Monday, August 22, 2005

The Hunt for Re-Boxed Turbos

Sorry, sometimes I can't help reeling in the lamest puns imaginable.

I am in the process of buying a 2000 Volkswagen Golf TDI (diesel engine). Though I am getting an amazing deal by purchasing through a wholesale connection of my brother's, this is still a somewhat anxiety-provoking situation: I have never driven the car. In fact, at the moment the turbo is completely blown and the car is inoperable. It sounds like I will probably end up putting at least $1000 into the equasion on top of the sales price before the car will be road-worthy. Sigh. I'm still getting the car for a very good price-- even with the necessary repairs it will be much less than it would have been through normal channels, which I truly appreciate. I think that once the car is running everything will be great, but in the mean time, as I call Volkswagen dealers and aftermarket car parts businesses, hoping to find a rebuilt turbo or a rebuild kit for the turbo that we currently have, it just feels like the antithesis of immediate gratification. Of course, it does give me something to do as a count down the days left at work. My desk is littered with cryptic post it notes such as 'AAA auto- no t. may have 2001 body- c/b tomorrow' and 'St. C. dlr $100 less-- need gaskets?'

Later. . .

Yay! I just found out that the timing belt was replaced not long ago, so that's one maintenance issue we don't have to worry about that for quite awhile. I also found out that a local salvage yard has a replacement cup holder, ash tray cover, and hub cap available, for much less than the dealer price on the same items. I am feeling a great deal more bouyant about the whole situation. I also found out, to my surprise, that the car, which was very dirty on the inside, was traded in by a priest! Hmph. Not what we had guessed at all. Well, let this be a lesson that, um, priests are slobs too.

Now to get the turbo fixed and the car running! And what should I call this new car? Write in with your suggestions.

Friday, August 19, 2005

Stepping into new territory (again)

After the wedding, after the honeymoon, (still writing thank you notes) life keeps shifting into new topography. Not the relationship aspect, which seems to be very much as it was, as it has been, since we first met. This is a good thing. I think we began as we meant to go on.

No, what is different is the long-term plan. Having one. And also that the plan starts now. So in order to create this life that we are looking forward to living, a few points need to be re-mapped. Thus, I am going back to college. This is exciting-- it's been seven years since I graduated. I have a completed degree and minor as it stands, but now I am going to practice what I used to preach while working as a college admissions counselor. I am going to build on what I have already done, what I enjoy. My English minor will become a major in Applied and Rhetorical Writing. My BFA in Printmaking will gain a Graphic Design emphasis. I hope to make it through in a year and a half.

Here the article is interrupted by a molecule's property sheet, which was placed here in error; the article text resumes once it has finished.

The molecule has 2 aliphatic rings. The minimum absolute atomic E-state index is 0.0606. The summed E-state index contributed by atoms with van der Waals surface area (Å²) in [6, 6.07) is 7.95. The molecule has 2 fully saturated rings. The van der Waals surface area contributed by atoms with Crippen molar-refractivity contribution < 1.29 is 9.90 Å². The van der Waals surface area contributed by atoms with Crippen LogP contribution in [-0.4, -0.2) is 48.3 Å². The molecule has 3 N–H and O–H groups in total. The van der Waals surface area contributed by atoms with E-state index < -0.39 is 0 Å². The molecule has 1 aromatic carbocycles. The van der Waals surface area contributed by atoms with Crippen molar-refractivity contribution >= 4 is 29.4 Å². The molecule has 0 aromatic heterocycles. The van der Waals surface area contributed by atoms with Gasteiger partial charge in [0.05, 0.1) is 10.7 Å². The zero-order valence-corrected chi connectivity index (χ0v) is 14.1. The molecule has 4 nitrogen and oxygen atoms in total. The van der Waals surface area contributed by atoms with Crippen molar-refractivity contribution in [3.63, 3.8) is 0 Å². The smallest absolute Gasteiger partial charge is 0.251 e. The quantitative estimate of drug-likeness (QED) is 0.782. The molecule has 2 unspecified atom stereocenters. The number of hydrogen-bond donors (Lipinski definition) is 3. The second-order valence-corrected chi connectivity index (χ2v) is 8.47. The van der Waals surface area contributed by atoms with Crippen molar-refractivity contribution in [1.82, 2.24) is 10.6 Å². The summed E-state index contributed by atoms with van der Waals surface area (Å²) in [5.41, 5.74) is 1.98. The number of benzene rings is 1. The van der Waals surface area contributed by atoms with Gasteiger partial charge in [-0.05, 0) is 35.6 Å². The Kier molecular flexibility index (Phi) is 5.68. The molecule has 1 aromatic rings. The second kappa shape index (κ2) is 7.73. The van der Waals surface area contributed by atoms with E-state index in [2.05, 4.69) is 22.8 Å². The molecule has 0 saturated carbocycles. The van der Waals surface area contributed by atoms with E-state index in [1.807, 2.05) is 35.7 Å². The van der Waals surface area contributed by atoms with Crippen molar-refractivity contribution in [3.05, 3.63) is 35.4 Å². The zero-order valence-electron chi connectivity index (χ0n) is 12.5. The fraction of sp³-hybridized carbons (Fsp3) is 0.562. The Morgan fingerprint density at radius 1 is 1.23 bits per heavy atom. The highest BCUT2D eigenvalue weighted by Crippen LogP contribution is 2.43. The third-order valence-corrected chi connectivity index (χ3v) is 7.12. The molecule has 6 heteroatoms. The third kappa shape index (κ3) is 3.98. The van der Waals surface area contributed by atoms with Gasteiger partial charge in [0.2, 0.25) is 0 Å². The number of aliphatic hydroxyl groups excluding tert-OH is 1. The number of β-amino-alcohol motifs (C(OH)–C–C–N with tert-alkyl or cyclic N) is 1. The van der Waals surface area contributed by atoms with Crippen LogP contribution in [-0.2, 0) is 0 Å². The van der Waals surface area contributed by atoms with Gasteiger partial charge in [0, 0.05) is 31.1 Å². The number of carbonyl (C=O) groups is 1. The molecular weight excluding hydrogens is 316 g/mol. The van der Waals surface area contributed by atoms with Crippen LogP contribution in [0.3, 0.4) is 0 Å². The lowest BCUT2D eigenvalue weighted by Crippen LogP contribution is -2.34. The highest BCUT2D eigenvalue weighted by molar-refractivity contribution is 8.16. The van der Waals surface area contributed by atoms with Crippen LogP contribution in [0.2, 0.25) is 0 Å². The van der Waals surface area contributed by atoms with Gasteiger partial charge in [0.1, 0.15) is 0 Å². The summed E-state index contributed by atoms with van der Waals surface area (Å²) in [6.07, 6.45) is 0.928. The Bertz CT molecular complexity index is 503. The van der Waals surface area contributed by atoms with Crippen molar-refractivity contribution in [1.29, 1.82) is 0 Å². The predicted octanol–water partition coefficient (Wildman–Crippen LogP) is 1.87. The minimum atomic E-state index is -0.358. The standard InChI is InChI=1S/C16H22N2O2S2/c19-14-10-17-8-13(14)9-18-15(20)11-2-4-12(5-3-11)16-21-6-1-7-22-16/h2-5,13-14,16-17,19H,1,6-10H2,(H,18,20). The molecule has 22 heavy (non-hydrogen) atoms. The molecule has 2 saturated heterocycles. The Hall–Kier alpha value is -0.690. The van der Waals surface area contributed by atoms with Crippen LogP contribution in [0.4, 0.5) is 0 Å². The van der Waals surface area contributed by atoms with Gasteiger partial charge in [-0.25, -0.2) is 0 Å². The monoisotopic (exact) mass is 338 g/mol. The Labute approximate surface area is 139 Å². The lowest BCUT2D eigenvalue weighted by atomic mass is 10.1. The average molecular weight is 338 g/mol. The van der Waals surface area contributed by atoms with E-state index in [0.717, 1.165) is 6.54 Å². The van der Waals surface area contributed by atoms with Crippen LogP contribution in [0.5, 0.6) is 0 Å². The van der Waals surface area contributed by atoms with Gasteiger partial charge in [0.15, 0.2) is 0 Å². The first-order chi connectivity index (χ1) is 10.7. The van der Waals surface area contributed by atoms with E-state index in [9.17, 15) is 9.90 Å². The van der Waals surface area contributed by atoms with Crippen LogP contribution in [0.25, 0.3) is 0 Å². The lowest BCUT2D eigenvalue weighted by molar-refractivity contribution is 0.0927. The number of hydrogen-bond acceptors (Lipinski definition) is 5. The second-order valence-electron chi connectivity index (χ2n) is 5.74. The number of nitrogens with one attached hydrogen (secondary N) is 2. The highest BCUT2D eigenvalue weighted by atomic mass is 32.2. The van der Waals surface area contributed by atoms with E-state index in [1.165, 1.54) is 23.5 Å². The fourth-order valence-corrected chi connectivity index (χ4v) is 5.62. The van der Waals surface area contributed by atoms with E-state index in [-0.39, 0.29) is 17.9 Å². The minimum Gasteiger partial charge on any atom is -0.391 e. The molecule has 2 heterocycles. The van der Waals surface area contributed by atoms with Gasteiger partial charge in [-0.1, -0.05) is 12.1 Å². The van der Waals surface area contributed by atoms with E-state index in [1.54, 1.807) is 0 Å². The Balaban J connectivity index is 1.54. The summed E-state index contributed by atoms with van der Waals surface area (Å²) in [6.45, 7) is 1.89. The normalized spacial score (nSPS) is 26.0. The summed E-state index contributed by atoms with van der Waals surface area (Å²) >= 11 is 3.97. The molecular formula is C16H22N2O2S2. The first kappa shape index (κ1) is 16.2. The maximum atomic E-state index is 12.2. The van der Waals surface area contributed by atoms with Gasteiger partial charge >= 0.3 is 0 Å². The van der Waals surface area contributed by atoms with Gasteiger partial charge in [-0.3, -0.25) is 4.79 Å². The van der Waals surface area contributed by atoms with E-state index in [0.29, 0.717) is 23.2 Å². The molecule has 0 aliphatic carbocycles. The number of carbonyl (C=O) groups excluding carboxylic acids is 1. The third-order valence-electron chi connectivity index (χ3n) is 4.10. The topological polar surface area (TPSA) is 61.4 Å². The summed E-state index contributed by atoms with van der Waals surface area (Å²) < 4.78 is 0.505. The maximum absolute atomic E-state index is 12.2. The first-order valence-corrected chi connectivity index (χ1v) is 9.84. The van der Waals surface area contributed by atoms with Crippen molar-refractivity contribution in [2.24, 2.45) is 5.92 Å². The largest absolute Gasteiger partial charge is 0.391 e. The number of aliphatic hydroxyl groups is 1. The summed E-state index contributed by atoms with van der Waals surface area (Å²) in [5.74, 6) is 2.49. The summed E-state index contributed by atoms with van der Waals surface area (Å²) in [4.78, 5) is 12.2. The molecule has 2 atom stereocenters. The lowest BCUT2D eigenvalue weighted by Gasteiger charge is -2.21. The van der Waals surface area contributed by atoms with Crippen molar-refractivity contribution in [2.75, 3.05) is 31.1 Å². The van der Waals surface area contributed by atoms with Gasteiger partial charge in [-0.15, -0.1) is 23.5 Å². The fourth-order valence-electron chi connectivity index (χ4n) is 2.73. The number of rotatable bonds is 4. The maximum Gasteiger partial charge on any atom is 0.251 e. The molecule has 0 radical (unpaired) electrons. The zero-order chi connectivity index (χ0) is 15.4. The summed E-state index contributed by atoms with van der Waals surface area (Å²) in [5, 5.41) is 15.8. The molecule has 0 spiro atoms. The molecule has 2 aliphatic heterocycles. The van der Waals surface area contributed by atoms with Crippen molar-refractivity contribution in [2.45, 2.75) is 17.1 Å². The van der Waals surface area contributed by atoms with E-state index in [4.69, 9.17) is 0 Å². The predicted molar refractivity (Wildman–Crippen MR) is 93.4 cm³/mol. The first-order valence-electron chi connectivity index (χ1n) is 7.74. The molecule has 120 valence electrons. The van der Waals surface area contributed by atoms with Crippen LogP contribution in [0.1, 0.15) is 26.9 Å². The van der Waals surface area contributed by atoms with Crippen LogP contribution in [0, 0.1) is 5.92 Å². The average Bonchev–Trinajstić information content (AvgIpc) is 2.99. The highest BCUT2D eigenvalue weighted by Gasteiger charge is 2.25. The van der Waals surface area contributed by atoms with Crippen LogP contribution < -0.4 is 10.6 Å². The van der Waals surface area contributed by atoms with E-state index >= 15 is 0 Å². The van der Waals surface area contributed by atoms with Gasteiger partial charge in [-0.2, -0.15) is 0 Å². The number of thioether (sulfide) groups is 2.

Giving notice to my boss at the mortgage brokerage was difficult for many reasons, none of them unexpected or worth detailing. I purposely gave more than two weeks so that they would have time to post my position, and with any luck hire someone. I now understand why people give only two weeks. I don't mind this job, but I'm having a VERY HARD TIME being here. My mind has kaleidoscoped away from the minutia of loan applications, and concentrating on the details of a potential borrower's 2003 W2's is as easy as tap dancing in roller skates. I know it can be done, but I really have no desire to be the one doing it. And unlike roller tap dancing, I don't especially like to watch loan applications being processed, either. It's a much more subtle talent, let's say.

September 2nd, my beloved last day on this job, you cannot get here fast enough.

Thursday, August 04, 2005

From here you can walk to the light rail

One of the advantages of living in East Nokomis is the fact that the Hiawatha Line light rail (currently the only rail line in the Twin Cities) runs along the eastern edge of the neighborhood. Connecting downtown Minneapolis to the Mall of America by way of the airport, the rail line doesn't offer fabulous variety destination-wise, but it has enticed us to travel downtown with more frequency by eliminating the need to hunt and pay for parking. (Not to mention the fact that I harbor a made-for-TV-movie-inspired fear of parking garages, which make up the bulk of downtown parking opportunities.)

Returning from our honeymoon in Canada earlier this week, we caught the light rail to 50th street, and then walked the mile home through a sea of late-night humidity so thick that we were both thoroughly sweat-soaked by the time we reached our front step. The Mr. was heard to grumble as we trundled our wheeled suitcases up and down curbs and over the bumps of the poorly lit sidewalk that being the closest relatives to the airport is a little like being the shoemaker's children.

When I promise infrequency, by God, I deliver!

Well, here we are in early August, having fast-forwarded past all of the snow, home improvement projects that took place as we geared up to sell my Mr.'s bachelor house, and yes, even the endlessly fascinating wedding planning.

The snow has long since melted, the house sold after only three days on the market, and as of a week and a half ago, I have gained a husband, and thus, become a wife.

This has had very little effect on East Nokomis, at least so far as I have seen. It is possible that I will continue where I left off, so many months ago, telling about my neighborhood and its gems and dives, or maybe this blog will stretch in a new direction, even as I do the same. Until then, I remain your humble reporter, Lemony.